Women to work in abaya shops

Updated 27 November 2012

Women to work in abaya shops

The Ministry of Labor will start allowing women to work in accessories and abaya stores within six months.
Fahd Al-Nikhaifi, assistant undersecretary in the Ministry of Labor and director of women’s employment in private sector, said the plan excluded perfume and eyeglasses stores.
Al-Nikhaifi said the ministry’s strategy is to follow up on the implementation of the resolution by appointing supervisors from Taqat employment center, which helps job seekers.
“The most important is founding nurseries, which is the biggest challenge to working women,” said Al-Nikhaifi. “These nurseries also create job opportunities for women.”
The ministry is permitting part-time jobs for women in these stores. Working hours will be limited to four hours daily.
“This proposal has been submitted to Custodian of the Two Holy Mosques King Abdullah for the final approval to decrease women's working hours,” Al-Nikhaifi said.
He said the ministry’s initiative to establish service centers in shopping centers will help create more vacancies for Saudi workers.

Recent archaeological discoveries highlight Saudi Arabia as ‘a cradle of human civilizations,’ Rome conference told

Updated 06 December 2019

Recent archaeological discoveries highlight Saudi Arabia as ‘a cradle of human civilizations,’ Rome conference told

RIYADH: Saudi Arabia has become a leader in the field of archaeological research in the past five years, a major exhibition in Rome was told.

Abdullah Al-Zahrani, director-general of archaeological research and studies at the Saudi Commission for Tourism and National Heritage, said that 44 international archaeological missions had been carried out this year in the Kingdom.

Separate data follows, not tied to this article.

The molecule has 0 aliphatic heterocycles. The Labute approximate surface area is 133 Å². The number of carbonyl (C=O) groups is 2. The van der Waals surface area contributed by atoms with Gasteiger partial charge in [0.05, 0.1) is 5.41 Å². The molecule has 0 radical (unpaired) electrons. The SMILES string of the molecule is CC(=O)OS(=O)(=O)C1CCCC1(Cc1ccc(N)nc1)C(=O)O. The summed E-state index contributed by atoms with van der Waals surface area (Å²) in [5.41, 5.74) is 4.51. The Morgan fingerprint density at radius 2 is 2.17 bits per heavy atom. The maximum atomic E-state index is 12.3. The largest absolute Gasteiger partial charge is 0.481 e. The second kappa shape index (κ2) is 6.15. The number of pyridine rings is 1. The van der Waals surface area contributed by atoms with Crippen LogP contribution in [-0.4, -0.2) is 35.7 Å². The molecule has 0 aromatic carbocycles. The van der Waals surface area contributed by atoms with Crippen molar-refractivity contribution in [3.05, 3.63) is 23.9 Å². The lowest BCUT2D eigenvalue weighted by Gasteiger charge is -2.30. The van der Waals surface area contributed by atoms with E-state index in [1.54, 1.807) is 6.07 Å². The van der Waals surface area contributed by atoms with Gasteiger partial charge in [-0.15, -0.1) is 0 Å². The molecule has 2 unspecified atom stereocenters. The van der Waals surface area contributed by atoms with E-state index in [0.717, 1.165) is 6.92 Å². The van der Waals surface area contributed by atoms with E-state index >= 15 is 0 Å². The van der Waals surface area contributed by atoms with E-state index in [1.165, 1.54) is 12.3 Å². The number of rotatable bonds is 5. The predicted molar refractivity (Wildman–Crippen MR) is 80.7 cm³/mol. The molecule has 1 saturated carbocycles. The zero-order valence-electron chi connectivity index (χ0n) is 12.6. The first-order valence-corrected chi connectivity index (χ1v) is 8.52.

He was speaking on the sidelines of the “Roads of Arabia: Masterpieces of Antiquities in Saudi Arabia Across the Ages” exhibition, which opened at the National Museum of Rome on Nov. 26.

The groundbreaking exhibition was inaugurated by Saudi Minister of Culture Badr bin Abdullah bin Farhan and Italian Minister of Cultural Heritage and Activities Dario Franceschini.

Al-Zahrani said that the Kingdom “has become one of the most advanced countries in terms of archaeological disclosures.”

“Recent discoveries by local and international missions have highlighted the Kingdom’s historical status and cultural depth as the cradle of the beginnings of human civilizations,” he said.

Archaeological discoveries continue to “instil the civilized dimension of the Kingdom,” he said.

“The religious, political, economic and cultural stature that Saudi Arabia enjoys is an extension of its long cultural heritage, in addition to its distinctive geographical position as a bridge and hub of cultural interaction between East and West that made it a meeting point for international land and sea trade routes throughout all ages,” he added.